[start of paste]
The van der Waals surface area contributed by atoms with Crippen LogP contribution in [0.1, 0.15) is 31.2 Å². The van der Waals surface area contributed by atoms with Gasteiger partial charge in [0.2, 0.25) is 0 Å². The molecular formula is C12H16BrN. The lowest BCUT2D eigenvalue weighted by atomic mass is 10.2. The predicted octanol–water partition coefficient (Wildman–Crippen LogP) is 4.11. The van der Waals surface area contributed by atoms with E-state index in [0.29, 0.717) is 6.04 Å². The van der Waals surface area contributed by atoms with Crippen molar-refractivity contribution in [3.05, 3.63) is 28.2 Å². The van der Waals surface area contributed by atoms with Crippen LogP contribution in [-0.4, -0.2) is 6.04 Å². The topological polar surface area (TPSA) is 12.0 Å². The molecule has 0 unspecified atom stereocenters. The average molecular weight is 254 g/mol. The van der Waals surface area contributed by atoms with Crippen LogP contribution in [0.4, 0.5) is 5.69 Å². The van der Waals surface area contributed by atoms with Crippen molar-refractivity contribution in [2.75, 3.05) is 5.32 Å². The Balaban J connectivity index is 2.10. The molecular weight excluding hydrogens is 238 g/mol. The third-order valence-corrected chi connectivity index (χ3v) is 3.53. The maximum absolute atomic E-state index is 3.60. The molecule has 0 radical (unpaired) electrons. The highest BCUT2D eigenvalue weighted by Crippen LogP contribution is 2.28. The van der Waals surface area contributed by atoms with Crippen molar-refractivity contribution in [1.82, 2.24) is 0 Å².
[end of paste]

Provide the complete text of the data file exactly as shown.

The van der Waals surface area contributed by atoms with Crippen LogP contribution in [0.1, 0.15) is 31.2 Å². The van der Waals surface area contributed by atoms with Gasteiger partial charge in [0.2, 0.25) is 0 Å². The molecular formula is C12H16BrN. The lowest BCUT2D eigenvalue weighted by atomic mass is 10.2. The predicted octanol–water partition coefficient (Wildman–Crippen LogP) is 4.11. The van der Waals surface area contributed by atoms with E-state index in [0.29, 0.717) is 6.04 Å². The van der Waals surface area contributed by atoms with Crippen molar-refractivity contribution in [3.05, 3.63) is 28.2 Å². The van der Waals surface area contributed by atoms with Crippen LogP contribution in [-0.4, -0.2) is 6.04 Å². The topological polar surface area (TPSA) is 12.0 Å². The molecule has 0 unspecified atom stereocenters. The average molecular weight is 254 g/mol. The van der Waals surface area contributed by atoms with Crippen LogP contribution in [0.4, 0.5) is 5.69 Å². The van der Waals surface area contributed by atoms with Crippen molar-refractivity contribution in [2.75, 3.05) is 5.32 Å². The Balaban J connectivity index is 2.10. The molecular weight excluding hydrogens is 238 g/mol. The third-order valence-corrected chi connectivity index (χ3v) is 3.53. The maximum absolute atomic E-state index is 3.60. The molecule has 0 radical (unpaired) electrons. The highest BCUT2D eigenvalue weighted by Crippen LogP contribution is 2.28. The van der Waals surface area contributed by atoms with Crippen molar-refractivity contribution in [1.82, 2.24) is 0 Å².